Nemo Medicine Balls:

  • Compact – easy to grip and throw.
  • Less bounce than the First Place Med Ball.
  • Smaller balls (1, 2, 3kg) are approximately volleyball size.
  • Larger balls (4, 5, 6, 7, 8kg) are slightly larger than basketball size.

Converta-Balls:

Use with rope for swinging, chopping, rotational drills.

  • Use without rope as a traditional med ball.
  • Bounces well – inflate for higher bounce.
  • Ball diameter increases proportionally with weight.

Power Balls:

Grasp handle for rotary drills, dumbbell simulation, throwing & running movements.

  • Improve explosive power by throwing underhand, overhand or sidearm
  • Soft, does not bounce
  • All weights are the same size.

D-Balls:

Soft and easy to grip, catch and throw.

  • Do not bounce.
  • Diameter ranges from 3.5" to 10.6" from smallest to heaviest weight.

Suggested Medicine Ball Drills:

Modified Hammer Throw: Start with ball on hip opposite of throw/delivery side. Start transferring weight from backside to delivery side by turning back foot, while twisting body’s core. Finish by throwing/delivering ball at shoulder height with your weight balanced over delivery side. This throw can also begin at shoulder height, instead of by hip.

Side Throws: Begin at 90 degrees to wall, with ball on hip, and more weight on that leg. Deliver ball at hip height, with weight now transferred to front leg. Catch ball and repeat.

Puts: Start with ball behind one hip with more weight on that leg. Throw ("Put") the ball while turning and reaching towards the direction of the throw. Finish the drill in a balanced position.

Russian Twist: Start with ball at belly button height, arms length away from body, behind right or left hip. Start by moving ball to the right or left. Keep core tight and turn/rotate your back foot to allow greater range of motion.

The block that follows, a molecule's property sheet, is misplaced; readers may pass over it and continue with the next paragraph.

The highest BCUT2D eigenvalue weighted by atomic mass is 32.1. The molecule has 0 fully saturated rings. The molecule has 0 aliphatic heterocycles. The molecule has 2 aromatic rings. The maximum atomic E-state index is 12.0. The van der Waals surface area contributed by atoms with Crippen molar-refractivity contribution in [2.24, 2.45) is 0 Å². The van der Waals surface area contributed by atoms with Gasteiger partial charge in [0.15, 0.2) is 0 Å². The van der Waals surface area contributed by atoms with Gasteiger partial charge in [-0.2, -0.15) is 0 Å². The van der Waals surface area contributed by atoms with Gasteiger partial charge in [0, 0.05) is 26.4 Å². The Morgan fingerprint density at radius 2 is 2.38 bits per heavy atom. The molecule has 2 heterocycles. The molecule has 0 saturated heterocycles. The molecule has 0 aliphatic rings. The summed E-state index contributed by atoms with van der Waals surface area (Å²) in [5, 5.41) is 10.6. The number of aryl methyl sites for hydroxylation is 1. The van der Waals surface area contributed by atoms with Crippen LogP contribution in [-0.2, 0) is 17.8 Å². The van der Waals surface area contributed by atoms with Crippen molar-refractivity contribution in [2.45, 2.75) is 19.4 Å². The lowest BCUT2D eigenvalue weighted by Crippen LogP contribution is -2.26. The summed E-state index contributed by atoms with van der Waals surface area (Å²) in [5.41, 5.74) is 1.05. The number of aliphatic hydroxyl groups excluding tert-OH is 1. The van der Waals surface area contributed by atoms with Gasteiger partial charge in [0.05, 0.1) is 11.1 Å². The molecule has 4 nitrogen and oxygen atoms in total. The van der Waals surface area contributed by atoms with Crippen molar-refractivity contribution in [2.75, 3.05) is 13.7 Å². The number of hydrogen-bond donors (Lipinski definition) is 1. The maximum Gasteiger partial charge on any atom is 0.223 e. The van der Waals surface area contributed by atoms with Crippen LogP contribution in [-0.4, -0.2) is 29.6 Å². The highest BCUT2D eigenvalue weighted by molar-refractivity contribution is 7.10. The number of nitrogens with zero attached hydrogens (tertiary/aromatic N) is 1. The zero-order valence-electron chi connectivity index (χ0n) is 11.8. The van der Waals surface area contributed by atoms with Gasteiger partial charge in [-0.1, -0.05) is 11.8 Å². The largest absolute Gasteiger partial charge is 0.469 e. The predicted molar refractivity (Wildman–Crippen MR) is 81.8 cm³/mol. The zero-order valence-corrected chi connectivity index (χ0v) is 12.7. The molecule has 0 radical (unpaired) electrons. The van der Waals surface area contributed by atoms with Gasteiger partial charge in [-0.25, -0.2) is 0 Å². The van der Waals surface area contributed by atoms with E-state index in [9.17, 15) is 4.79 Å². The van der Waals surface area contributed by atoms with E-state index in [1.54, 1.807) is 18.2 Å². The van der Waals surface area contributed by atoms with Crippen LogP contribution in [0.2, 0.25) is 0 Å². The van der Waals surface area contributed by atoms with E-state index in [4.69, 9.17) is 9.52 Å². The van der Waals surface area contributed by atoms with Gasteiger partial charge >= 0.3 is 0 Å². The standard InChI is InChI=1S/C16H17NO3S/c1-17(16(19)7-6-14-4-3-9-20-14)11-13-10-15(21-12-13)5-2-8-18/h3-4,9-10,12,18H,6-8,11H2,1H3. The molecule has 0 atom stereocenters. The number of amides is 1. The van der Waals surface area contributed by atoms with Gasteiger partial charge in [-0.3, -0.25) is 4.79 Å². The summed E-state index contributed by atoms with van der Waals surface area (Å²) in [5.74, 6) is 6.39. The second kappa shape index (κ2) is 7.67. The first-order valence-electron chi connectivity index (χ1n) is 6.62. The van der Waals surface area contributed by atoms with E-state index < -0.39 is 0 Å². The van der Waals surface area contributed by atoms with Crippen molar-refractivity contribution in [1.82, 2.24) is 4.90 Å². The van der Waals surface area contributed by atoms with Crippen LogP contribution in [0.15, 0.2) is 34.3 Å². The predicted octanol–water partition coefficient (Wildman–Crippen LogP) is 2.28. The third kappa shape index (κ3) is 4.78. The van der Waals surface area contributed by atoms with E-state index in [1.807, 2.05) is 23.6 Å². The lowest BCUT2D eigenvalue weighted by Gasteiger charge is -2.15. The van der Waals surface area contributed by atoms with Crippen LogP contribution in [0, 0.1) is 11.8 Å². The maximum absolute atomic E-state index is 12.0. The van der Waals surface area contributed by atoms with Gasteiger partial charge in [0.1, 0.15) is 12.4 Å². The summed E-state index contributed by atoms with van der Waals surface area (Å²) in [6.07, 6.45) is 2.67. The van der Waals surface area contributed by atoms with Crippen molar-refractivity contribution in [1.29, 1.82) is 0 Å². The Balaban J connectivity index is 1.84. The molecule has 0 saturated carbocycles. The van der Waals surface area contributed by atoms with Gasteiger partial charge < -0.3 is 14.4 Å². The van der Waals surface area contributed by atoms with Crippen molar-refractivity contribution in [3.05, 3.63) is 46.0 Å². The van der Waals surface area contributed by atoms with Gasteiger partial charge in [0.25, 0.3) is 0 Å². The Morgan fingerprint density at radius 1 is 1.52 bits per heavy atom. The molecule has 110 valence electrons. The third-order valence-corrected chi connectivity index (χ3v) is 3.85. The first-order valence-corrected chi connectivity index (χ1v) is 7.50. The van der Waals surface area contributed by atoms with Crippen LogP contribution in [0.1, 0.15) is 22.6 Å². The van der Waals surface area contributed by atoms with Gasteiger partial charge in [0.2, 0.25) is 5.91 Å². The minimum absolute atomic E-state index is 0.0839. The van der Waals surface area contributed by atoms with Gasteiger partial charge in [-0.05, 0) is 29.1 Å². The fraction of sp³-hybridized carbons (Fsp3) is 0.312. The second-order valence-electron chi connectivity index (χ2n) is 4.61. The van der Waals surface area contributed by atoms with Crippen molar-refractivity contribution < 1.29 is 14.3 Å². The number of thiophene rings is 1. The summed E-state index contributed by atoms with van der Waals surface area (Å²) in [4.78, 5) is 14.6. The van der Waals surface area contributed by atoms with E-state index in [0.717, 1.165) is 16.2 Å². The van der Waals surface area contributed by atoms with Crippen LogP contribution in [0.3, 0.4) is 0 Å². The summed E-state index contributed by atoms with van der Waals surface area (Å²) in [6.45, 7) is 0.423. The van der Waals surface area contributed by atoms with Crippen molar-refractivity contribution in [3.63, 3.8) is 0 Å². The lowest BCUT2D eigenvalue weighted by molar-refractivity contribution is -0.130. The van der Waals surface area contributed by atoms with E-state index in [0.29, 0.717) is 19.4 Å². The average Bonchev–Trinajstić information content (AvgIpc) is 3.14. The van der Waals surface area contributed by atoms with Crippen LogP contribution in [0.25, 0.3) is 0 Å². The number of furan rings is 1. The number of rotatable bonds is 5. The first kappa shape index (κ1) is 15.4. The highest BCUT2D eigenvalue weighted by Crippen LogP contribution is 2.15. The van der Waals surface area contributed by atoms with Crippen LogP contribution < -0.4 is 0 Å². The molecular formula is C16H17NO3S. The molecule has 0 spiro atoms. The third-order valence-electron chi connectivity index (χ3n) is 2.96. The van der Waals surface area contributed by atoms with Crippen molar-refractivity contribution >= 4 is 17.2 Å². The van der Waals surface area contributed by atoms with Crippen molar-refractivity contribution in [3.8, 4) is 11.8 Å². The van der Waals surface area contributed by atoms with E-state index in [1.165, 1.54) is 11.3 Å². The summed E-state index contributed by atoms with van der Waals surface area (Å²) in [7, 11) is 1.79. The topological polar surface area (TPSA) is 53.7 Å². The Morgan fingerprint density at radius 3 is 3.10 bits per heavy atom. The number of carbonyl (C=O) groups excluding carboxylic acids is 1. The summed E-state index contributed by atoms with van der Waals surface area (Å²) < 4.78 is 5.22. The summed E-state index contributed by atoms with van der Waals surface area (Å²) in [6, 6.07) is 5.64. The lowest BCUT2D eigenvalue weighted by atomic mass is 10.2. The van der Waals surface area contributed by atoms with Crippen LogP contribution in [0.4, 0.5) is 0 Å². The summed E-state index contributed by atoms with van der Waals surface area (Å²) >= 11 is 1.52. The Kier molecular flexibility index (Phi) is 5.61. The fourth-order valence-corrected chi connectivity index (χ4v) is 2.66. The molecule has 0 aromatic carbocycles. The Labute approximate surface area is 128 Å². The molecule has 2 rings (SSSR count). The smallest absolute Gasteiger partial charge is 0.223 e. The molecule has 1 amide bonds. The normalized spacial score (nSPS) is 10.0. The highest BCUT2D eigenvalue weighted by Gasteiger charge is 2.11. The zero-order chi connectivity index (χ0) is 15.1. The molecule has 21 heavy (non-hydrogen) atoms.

Single Leg Russian Twist: Same as above, but when weight is off of back leg, take it off of the ground.

Diagonal Chops: Start with ball behind and above ear. Move ball diagonally across body, ending near opposite knee. Return with the same pattern. Rotate/turn back foot to increase effective range of exercise.

Single Leg Chop: Same as diagonal chops, but balance on one leg while performing the exercise.

Chops: Start with ball overhead at arms length. Chop down and stop when ball is between your feet.

Figure 8’s: Begin with ball at ear level, but with arms extended away from body. Move the ball through a figure 8 pattern continuously – in front of and beside your body from left to right.

Circles: Begin with ball overhead and move ball in a circular motion as big as possible around your body.

Med Ball Squat: Keep ball at arms length while performing a squat. A variation: start ball at chest and press up or out when squatting – returning ball to chest on ascent.

One Leg Squat: Begin with ball at arms length straight in front of body. Squat on one leg, keeping ball held out in front as a counterbalance. Leave free leg in front. (You can also leave the free leg to the side or the rear). Variation: Ball can start from belly button and be pressed out when squatting.